How to Grow Pittosporum Tobira

How to Grow Pittosporum tobira | Japanese Pittosporum Care

Fragrant flowers and attractive foliage are some of the virtuous traits of pittosporum tobira. Master how to grow pittosporum tobira, an extremely tolerant plant, with this detailed article.

Pittosporum tobira in large container outdoor

Botanical Name: Pittosporum tobira

Common Names: Japanese Cheesewood, Tobira, Japanese pittosporumAustralian laurel, Mock Orange

USDA Zone: 8-11

Pittosporum tobira is an evergreen shrub that’s widely cultivated as a landscape or hedge plant. It also creates instant drama in a container with the attractive foliage that accents the surrounding. Once established, tobira is very tolerant and can undertake spells of drought, heavy pruning, and even salt sprays. Although it can grow to around 6 to 10m tall when mature, you can keep it to a much smaller size with pruning or by growing it in the container. It also produces clusters of creamy white fragrant flowers, which are followed by small spherical fruits. Check out all there is to know regarding how to grow pittosporum tobira in this post.

How to Grow Pittosporum tobira

Buy the plant from a nursery or any trusted online source, or you can propagate it yourself. Grow it as a landscape, hedge, or border plant, but you can grow it in containers as well. You can choose from a wide range of It has a wide range of tolerance when it comes to lighting, soil and other factors. The only thing to watch out for is watering, as it does not like to sit in water and will succumb to root rot with prolonged overwatering. Regular pruning is required to keep it in the desired shape and regulate its size.

Propagate Japanese Cheesewood

You can either propagate Pittosporum tobira from seed or from cuttings, among which propagation from cutting is easier. The ideal time to propagate is in the spring or early summer. Here are the detailed steps to propagate tobira by cutting.

  1. Take a semi-hardwood cutting (6-10 inches) from a healthy stem below the leaf node.
  2. Remove the leaves from the bottom half of the cutting so that more energy is directed towards rooting.
  3. To fasten up the rooting process, you can use the rooting hormone, although it’s an optional step.
  4. You can plant the cutting in a pot or directly in the backyard if you plan to grow it as a landscape plant.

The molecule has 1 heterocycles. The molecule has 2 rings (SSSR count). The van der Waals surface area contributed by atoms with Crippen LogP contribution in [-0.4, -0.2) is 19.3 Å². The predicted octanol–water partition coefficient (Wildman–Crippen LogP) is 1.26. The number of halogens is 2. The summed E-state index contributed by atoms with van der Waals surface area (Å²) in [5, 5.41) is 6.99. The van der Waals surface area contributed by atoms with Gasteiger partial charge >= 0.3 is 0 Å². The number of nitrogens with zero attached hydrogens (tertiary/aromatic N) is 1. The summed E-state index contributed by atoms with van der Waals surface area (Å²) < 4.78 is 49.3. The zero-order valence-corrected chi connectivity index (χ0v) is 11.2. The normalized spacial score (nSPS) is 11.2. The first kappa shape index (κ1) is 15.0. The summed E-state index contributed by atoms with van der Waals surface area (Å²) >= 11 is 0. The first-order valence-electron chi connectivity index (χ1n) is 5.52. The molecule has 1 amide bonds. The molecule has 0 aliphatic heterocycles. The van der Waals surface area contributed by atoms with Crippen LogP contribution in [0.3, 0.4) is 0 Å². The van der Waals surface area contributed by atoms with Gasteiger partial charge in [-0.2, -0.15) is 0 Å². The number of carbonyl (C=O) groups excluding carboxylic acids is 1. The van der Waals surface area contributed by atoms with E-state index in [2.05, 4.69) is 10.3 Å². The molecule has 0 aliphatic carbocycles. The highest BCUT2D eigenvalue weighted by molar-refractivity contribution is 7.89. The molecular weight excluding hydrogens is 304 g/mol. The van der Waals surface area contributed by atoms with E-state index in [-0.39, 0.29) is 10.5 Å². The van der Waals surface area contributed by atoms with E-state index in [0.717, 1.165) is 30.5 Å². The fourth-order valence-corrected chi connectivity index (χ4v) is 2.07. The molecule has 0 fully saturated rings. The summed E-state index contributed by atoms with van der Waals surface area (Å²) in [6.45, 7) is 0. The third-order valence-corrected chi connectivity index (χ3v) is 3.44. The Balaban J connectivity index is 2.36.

5. Make sure the medium is well-draining and keep the keep it slightly moist.
  6. Within 4-6 weeks, the roots will start to form, and once the root ball is established, you can transplant it to a large pot.


Tobira can grow in a wide range of lighting but thrives under full sun to partial shade. Locate it near a south-facing window, patio, porch or well-lit balcony where it receives bright indirect light. Outdoors you don’t have to fret about the location and can place it anywhere.


It’s not choosy when it comes to potting medium but make sure that the medium is well-draining. It prefers slightly acidic to neutral soil with a loam texture. One way to prepare the mix is to add equal quantities of garden soil, manure, peat, and coarse sand. As long as the mix is well-draining, it’ll do fine.


The only thing to keep in mind when watering pittosporum tobira is that less is more. It doesn’t like wet feet, so do not overwater under any circumstance. As it’s drought tolerant when established, so it’s better to skip watering when unsure. A good rule of thumb is to wait when the top one inch of the soil becomes dry before watering.

How to Grow Pittosporum Tobira in Container

Pittosporum tobira in pot

Care requirements for growing pittosporum tobira in the container are not different from growing it in the backyard. Smaller tobira varieties such as pittosporum ‘Mojo’ or ‘Wheeler’s Dwarf’ are well suited for pots. Planter size can range anywhere from 12-20 inches in depth, depending on the cultivar. Locate the pot at a spot where the plant receives direct or bright filtered light indoors or outdoors. It’s a slow grower, so frequent repotting is not needed. Usually, it takes 2-3 years for tobira to outgrow the pot; by then, you can transplant it to a pot that’s one or two sizes large.


In the indoor space, it’s better not to let the minimum winter fall below 40 degrees F. As it grows from zone 8 to 11, it can tolerate even lower temperature ranges of around 20 degrees F outdoors. In regions where it’s not winter hardy, grow it in a container and move the pot indoors in winters. Its heat tolerant, so there is hardly any need to worry about the maximum temperature range.

Pittosporum tobira Care

Pittosporum tobira blooms close-up


Pruning Japanese Cheesewood is essential, especially if you wish to grow it as a hedge plant or in containers. It can grow large when left unchecked, so use sharp shears to cut back the stems in springs and summers. Plan your annual pruning right after, not before flowering, so it doesn’t affect flowering adversely.


It’s not a heavy feeder, so don’t worry if you are a bit more relaxed about it. An all-purpose slow-release fertilizer used in the spring can benefit the plant in the long run. Adding aged compost or fish emulsion to the mix are some organic ways to increase nutrient availability.

Pests and Diseases

Common garden pests such as mites, aphids, and mealybugs can cause some level of damage to the foliage. You can handpick these pests or spray neem oil solution to get rid of them if the infestation gets out of hand. Root rot occurs due to overwatering for a prolonged period. Also, be on the lookout for bacterial blight and leaf spots.

Japanese Pittosporum Toxicity

We have a piece of good news on this front as pittosporum tobira is non-toxic in nature. So, it’s safe to keep it around cats, dogs and children!

Leave a Comment

Your email address will not be published.